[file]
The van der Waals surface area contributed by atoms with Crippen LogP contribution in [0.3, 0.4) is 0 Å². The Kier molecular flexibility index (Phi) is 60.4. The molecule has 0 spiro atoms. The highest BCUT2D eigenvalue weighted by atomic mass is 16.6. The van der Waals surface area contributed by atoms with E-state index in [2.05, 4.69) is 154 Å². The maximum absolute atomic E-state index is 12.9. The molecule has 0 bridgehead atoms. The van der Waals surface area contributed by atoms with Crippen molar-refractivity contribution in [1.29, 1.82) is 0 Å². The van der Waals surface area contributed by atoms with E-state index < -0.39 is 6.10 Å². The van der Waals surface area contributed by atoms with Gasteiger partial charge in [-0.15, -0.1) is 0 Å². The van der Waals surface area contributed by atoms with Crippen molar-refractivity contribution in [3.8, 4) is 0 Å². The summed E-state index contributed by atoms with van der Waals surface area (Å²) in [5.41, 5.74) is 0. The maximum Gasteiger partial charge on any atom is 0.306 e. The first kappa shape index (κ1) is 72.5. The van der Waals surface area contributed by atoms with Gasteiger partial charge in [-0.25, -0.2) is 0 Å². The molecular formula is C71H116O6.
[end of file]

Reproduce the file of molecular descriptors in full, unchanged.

The van der Waals surface area contributed by atoms with Crippen LogP contribution in [0.3, 0.4) is 0 Å². The Kier molecular flexibility index (Phi) is 60.4. The molecule has 0 spiro atoms. The highest BCUT2D eigenvalue weighted by atomic mass is 16.6. The van der Waals surface area contributed by atoms with E-state index in [2.05, 4.69) is 154 Å². The maximum absolute atomic E-state index is 12.9. The molecule has 0 bridgehead atoms. The van der Waals surface area contributed by atoms with Crippen molar-refractivity contribution in [1.29, 1.82) is 0 Å². The van der Waals surface area contributed by atoms with E-state index < -0.39 is 6.10 Å². The van der Waals surface area contributed by atoms with Gasteiger partial charge in [-0.15, -0.1) is 0 Å². The van der Waals surface area contributed by atoms with Crippen molar-refractivity contribution in [3.8, 4) is 0 Å². The summed E-state index contributed by atoms with van der Waals surface area (Å²) in [5.41, 5.74) is 0. The maximum Gasteiger partial charge on any atom is 0.306 e. The first kappa shape index (κ1) is 72.5. The van der Waals surface area contributed by atoms with Gasteiger partial charge in [-0.25, -0.2) is 0 Å². The molecular formula is C71H116O6.